Issue 66, Lent 2010: Strategic planning
- Strategic plans in Cambridge
- Yes, we do have a strategic plan…
- Reading lists – problems, solutions & what happens next
- Strategy for excellence
- American Contra Dance
The theme this time is strategic planning. Not sure it needs an editorial – let's get straight into an overview by Kathryn McKee, Sub-Librarian at St John's.
Back in December I sent a message out to ucam-lib-discuss, asking whether people had strategic plans or not, and what their experience and views of strategic plans were. I had a relatively small response, but even from the few who replied, a very wide variation. Perhaps this is not surprising in the Cambridge situation, where institutions are run independently, each having its own organisational culture and historical way of doing things. Of the two faculty and departmental librarians who responded, English has a strategic plan, about which Libby has written at length elsewhere in this issue. The other recognised the usefulness of strategic planning, and had the writing of a strategic plan on the library's long term 'to do' list, but confessed that it was a long way down that list. While the Librarian thought it would be "a useful exercise" day-to-day management of the Library took priority.
The three Colleges who responded showed considerable variation. One regretted that neither the Library nor the College as a whole had any sort of strategic plan, confessing that were one to be written for the Library, no one would be likely to read it. It would be regarded with puzzlement by College officers. Plans did exist, of course, in the Librarian's head, and the absence of written policy did to some extent provide a measure of freedom, in that proposals could be made whenever an appropriate opportunity arose, and if the powers that be agreed, could then be implemented: a system described as "anarchic, but effective".
Another College had set up a working party to look at preparing a College-wide strategic plan (not for the library in particular, though presumably it would be included). The Librarian in this College was not involved in the planning process. A third did have a strategic plan, specifically for the Library. Initially this was a written plan, but after a time, as it changed little, it gradually became a mental plan. However, in recent years it has been a written plan again, which is revised. The Librarian explained that this change had come about because having a formal plan in writing had become useful again. Departments were becoming more accountable, and in a time of diminishing resources, it gave continuity. The plan was used to compile an annual action plan and when calculating the annual budget. It was also helpful for library personnel as having goals and targets could make working patterns more efficient. The Librarian could see what was being achieved or not, and those in authority could see what the Library was doing. It added credibility to the Library's operations, showing the direction in which it was going and what it hoped to achieve. Alongside all these positives, there was the proviso that compiling the plan was time-consuming.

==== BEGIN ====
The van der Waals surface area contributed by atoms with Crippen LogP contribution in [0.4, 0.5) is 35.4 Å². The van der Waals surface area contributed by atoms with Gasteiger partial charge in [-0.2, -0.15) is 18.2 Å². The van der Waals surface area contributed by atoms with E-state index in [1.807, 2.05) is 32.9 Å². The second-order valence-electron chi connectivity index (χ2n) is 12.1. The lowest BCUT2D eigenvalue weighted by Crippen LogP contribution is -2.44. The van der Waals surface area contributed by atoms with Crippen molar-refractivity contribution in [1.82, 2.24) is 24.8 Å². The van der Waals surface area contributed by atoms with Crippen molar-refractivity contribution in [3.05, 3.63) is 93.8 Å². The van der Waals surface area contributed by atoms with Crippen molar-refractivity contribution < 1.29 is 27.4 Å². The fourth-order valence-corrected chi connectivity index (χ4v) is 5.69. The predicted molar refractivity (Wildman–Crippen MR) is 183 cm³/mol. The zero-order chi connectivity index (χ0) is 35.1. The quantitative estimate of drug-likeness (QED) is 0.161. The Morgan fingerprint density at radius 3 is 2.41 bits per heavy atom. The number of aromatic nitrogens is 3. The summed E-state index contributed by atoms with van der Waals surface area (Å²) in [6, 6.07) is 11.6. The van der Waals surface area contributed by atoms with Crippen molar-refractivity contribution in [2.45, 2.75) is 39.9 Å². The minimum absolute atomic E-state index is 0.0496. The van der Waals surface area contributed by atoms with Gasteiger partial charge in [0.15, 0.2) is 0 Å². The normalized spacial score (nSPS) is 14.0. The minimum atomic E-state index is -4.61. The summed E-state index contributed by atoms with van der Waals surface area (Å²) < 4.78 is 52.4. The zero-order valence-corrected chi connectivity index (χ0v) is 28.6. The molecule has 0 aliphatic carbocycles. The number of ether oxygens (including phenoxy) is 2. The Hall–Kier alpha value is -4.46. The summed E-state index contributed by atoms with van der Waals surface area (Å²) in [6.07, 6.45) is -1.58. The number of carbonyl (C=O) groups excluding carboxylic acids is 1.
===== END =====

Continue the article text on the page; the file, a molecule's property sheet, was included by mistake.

While it was great when objectives were achieved, it could be disheartening when they were not. There could be conflict when those in authority viewed the plan as being set in stone, rather than as providing guidelines, or when the Library was told that things could not be done.
Here at St John's, the Library has had a written strategic plan for some years. Minor revisions are implemented annually, following detailed discussion among library staff at our annual away day, with a larger rewrite every four years. The plan is regarded as an essential tool for setting out objectives, measuring progress, and demonstrating how the Library operates. Besides the advantages for internal management which a strategic plan brings, having clear strategies and policies in place is also beneficial when making funding bids to external bodies. More recently, the College as a whole has adopted its own wider strategic plan, which has had some impact on the Library in the objectives that the College has set for provision of resources for teaching and learning. In general the two plans complement one another, which might be expected given that the Library and the College share common aims.
Libby Tilley, Librarian in the English Faculty Library, lets us look at one of those strategic plans in more detail.